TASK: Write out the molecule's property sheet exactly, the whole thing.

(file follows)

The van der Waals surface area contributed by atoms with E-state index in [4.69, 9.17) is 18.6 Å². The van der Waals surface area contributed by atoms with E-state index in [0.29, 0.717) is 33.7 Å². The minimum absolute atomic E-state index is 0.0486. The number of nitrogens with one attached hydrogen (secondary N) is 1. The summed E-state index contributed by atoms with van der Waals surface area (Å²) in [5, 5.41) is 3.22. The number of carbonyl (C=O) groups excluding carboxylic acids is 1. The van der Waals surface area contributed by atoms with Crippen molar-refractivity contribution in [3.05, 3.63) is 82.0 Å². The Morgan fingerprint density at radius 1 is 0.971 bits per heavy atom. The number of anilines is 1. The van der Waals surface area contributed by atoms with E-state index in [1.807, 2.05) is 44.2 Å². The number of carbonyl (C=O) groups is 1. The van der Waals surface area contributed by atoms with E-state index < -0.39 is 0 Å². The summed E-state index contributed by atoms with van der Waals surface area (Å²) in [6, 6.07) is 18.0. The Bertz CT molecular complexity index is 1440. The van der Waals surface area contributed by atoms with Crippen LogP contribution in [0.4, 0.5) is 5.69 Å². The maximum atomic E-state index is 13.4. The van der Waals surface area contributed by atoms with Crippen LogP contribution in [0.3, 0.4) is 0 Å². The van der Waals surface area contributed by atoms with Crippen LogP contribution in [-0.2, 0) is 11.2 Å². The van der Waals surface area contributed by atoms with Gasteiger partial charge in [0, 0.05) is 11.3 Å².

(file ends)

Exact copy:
The van der Waals surface area contributed by atoms with E-state index in [4.69, 9.17) is 18.6 Å². The van der Waals surface area contributed by atoms with E-state index in [0.29, 0.717) is 33.7 Å². The minimum absolute atomic E-state index is 0.0486. The number of nitrogens with one attached hydrogen (secondary N) is 1. The summed E-state index contributed by atoms with van der Waals surface area (Å²) in [5, 5.41) is 3.22. The number of carbonyl (C=O) groups excluding carboxylic acids is 1. The van der Waals surface area contributed by atoms with Crippen molar-refractivity contribution in [3.05, 3.63) is 82.0 Å². The Morgan fingerprint density at radius 1 is 0.971 bits per heavy atom. The number of anilines is 1. The van der Waals surface area contributed by atoms with E-state index in [1.807, 2.05) is 44.2 Å². The number of carbonyl (C=O) groups is 1. The van der Waals surface area contributed by atoms with E-state index < -0.39 is 0 Å². The summed E-state index contributed by atoms with van der Waals surface area (Å²) in [6, 6.07) is 18.0. The Bertz CT molecular complexity index is 1440. The van der Waals surface area contributed by atoms with Crippen LogP contribution in [0.4, 0.5) is 5.69 Å². The maximum atomic E-state index is 13.4. The van der Waals surface area contributed by atoms with Crippen LogP contribution in [0.3, 0.4) is 0 Å². The van der Waals surface area contributed by atoms with Crippen LogP contribution in [-0.2, 0) is 11.2 Å². The van der Waals surface area contributed by atoms with Gasteiger partial charge in [0, 0.05) is 11.3 Å².